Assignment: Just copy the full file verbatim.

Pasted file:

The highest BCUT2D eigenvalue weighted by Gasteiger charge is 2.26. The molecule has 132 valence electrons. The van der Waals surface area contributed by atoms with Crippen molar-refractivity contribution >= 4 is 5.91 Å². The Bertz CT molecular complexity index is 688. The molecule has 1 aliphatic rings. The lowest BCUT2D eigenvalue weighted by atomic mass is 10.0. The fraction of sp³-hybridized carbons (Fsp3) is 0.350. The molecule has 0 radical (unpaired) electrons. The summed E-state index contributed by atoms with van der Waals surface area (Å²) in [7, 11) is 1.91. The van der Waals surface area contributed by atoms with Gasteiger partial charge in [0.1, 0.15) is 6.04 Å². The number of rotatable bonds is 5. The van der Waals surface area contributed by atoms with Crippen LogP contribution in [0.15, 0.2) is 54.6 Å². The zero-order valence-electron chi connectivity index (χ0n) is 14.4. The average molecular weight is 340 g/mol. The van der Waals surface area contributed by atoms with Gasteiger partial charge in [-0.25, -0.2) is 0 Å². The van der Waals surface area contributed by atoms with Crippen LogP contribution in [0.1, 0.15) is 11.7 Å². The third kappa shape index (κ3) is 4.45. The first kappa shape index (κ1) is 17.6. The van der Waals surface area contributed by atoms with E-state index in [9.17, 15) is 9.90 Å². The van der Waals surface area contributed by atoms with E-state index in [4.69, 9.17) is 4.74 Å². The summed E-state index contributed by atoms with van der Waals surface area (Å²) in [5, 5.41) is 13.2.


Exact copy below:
The highest BCUT2D eigenvalue weighted by Gasteiger charge is 2.26. The molecule has 132 valence electrons. The van der Waals surface area contributed by atoms with Crippen molar-refractivity contribution >= 4 is 5.91 Å². The Bertz CT molecular complexity index is 688. The molecule has 1 aliphatic rings. The lowest BCUT2D eigenvalue weighted by atomic mass is 10.0. The fraction of sp³-hybridized carbons (Fsp3) is 0.350. The molecule has 0 radical (unpaired) electrons. The summed E-state index contributed by atoms with van der Waals surface area (Å²) in [7, 11) is 1.91. The van der Waals surface area contributed by atoms with Gasteiger partial charge in [0.1, 0.15) is 6.04 Å². The number of rotatable bonds is 5. The van der Waals surface area contributed by atoms with Crippen LogP contribution in [0.15, 0.2) is 54.6 Å². The zero-order valence-electron chi connectivity index (χ0n) is 14.4. The average molecular weight is 340 g/mol. The van der Waals surface area contributed by atoms with Gasteiger partial charge in [-0.25, -0.2) is 0 Å². The van der Waals surface area contributed by atoms with Crippen LogP contribution in [0.1, 0.15) is 11.7 Å². The third kappa shape index (κ3) is 4.45. The first kappa shape index (κ1) is 17.6. The van der Waals surface area contributed by atoms with E-state index in [9.17, 15) is 9.90 Å². The van der Waals surface area contributed by atoms with E-state index in [4.69, 9.17) is 4.74 Å². The summed E-state index contributed by atoms with van der Waals surface area (Å²) in [5, 5.41) is 13.2.